Caixin
Feb 23, 2018 04:36 PM
BUSINESS & TECH

Xiaomi, Microsoft Boost Ties With New Alliance

Microsoft CEO Satya Nadella (fourth from left) meets with Xiaomi CEO Lei Jun (fifth from left) at a Xiaomi store in China on October 31. The latest strategic agreement between the two builds on a 2-year-old partnership. Photo: Microsoft
Microsoft CEO Satya Nadella (fourth from left) meets with Xiaomi CEO Lei Jun (fifth from left) at a Xiaomi store in China on October 31. The latest strategic agreement between the two builds on a 2-year-old partnership. Photo: Microsoft

Microsoft Corp. and Xiaomi Inc. signed a strategic agreement to work together in areas that combine their software and hardware strengths, deepening a nearly 2-year-old partnership as the Chinese smartphone-maker prepares for a multibillion-dollar IPO later this year.

The memorandum of understanding announced by the pair on Friday will see them collaborate in cloud computing, artificial intelligence and the development of equipment for use with notebook computers, they said. They will also collaborate in personal assistants using their own existing devices, including Microsoft’s Cortana.

The latest agreement comes a year and a half after Xiaomi agreed to acquire about 1,500 of Microsoft’s patents for undisclosed terms, in what the pair called the start of a long-term partnership. Microsoft had previously purchased the cellphone assets of former giant Nokia in an attempt to get into that business, but ultimately decided to scrap the initiative.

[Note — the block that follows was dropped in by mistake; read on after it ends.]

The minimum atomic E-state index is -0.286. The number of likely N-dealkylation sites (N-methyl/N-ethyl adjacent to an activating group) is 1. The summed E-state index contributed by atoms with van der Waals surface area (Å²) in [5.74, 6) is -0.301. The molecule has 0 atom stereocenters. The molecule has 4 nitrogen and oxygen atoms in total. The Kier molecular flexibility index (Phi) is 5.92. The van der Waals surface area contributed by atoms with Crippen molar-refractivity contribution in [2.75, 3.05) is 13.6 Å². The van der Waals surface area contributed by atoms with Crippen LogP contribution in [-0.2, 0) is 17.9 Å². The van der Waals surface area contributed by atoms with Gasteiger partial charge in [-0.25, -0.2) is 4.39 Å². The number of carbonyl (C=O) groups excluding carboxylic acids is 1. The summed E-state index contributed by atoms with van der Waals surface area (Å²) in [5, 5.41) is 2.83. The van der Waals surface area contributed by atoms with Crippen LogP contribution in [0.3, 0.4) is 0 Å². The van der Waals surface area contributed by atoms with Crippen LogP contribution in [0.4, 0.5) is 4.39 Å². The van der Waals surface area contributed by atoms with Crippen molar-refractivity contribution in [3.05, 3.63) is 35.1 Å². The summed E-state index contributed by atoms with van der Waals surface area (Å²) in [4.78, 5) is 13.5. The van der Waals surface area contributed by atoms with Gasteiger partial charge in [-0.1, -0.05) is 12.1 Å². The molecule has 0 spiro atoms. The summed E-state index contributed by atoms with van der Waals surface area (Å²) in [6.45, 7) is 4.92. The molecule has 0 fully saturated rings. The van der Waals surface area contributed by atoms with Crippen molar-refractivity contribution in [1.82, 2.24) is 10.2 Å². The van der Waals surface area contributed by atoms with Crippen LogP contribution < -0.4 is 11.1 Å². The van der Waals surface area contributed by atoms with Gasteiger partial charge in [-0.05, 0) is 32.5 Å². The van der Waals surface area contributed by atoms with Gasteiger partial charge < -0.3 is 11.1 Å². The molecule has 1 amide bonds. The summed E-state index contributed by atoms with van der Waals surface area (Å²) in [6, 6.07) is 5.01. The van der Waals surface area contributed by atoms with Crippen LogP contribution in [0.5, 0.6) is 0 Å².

“We’ve been very happy in our collaboration with Microsoft, and we’re very happy to continue deepening the relationship with the signing of this strategic memorandum of understanding,” said Xiaomi Senior Vice President Wang Xiang. “Xiaomi’s mission is to let everyone in the world enjoy technology. This collaboration with Microsoft in many areas of technology will help us to more quickly deliver more outstanding products and services to our users.”

Xiaomi announced the tie-up as it is trying to raise its profile in the run-up to a highly anticipated IPO in Hong Kong later this year that could raise more than $10 billion, making it one of the year’s largest. The company was once one of China’s hottest high-tech startups following its founding in 2010, banking on its trendy smartphones and a savvy online-only sales and marketing strategy.

But it later stumbled as that same strategy created bottlenecks and it also suffered from quality issues. Recently it has engineered a comeback, which included a fourth place finish in last year’s fourth quarter among the world’s top smartphone brands, as its unit sales nearly doubled. The company also become India’s top-selling smartphone brand for the quarter, stealing the position from former leader Samsung.

Contact reporter Yang Ge (geyang@caixin.com)

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